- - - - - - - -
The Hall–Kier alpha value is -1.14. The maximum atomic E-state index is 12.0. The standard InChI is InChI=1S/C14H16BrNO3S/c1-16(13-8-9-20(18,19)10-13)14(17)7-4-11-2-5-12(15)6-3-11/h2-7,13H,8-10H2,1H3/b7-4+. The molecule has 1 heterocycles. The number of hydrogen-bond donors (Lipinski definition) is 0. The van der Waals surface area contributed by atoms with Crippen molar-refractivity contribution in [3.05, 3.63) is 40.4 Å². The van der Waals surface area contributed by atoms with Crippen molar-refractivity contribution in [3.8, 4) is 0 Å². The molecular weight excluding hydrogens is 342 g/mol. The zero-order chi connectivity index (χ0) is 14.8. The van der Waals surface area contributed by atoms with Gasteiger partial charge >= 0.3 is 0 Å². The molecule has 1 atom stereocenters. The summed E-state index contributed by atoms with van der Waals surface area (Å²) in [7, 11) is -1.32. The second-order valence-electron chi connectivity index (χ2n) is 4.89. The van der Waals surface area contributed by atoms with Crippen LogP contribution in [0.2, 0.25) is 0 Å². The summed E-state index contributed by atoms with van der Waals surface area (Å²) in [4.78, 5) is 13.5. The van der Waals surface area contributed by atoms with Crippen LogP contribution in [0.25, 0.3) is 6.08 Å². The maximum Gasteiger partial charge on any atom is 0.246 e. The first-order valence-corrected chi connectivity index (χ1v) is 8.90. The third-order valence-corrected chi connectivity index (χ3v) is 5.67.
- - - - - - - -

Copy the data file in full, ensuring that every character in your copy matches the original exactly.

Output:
The Hall–Kier alpha value is -1.14. The maximum atomic E-state index is 12.0. The standard InChI is InChI=1S/C14H16BrNO3S/c1-16(13-8-9-20(18,19)10-13)14(17)7-4-11-2-5-12(15)6-3-11/h2-7,13H,8-10H2,1H3/b7-4+. The molecule has 1 heterocycles. The number of hydrogen-bond donors (Lipinski definition) is 0. The van der Waals surface area contributed by atoms with Crippen molar-refractivity contribution in [3.05, 3.63) is 40.4 Å². The van der Waals surface area contributed by atoms with Crippen molar-refractivity contribution in [3.8, 4) is 0 Å². The molecular weight excluding hydrogens is 342 g/mol. The zero-order chi connectivity index (χ0) is 14.8. The van der Waals surface area contributed by atoms with Gasteiger partial charge >= 0.3 is 0 Å². The molecule has 1 atom stereocenters. The summed E-state index contributed by atoms with van der Waals surface area (Å²) in [7, 11) is -1.32. The second-order valence-electron chi connectivity index (χ2n) is 4.89. The van der Waals surface area contributed by atoms with Crippen LogP contribution in [0.2, 0.25) is 0 Å². The summed E-state index contributed by atoms with van der Waals surface area (Å²) in [4.78, 5) is 13.5. The van der Waals surface area contributed by atoms with Crippen LogP contribution in [0.25, 0.3) is 6.08 Å². The maximum Gasteiger partial charge on any atom is 0.246 e. The first-order valence-corrected chi connectivity index (χ1v) is 8.90. The third-order valence-corrected chi connectivity index (χ3v) is 5.67.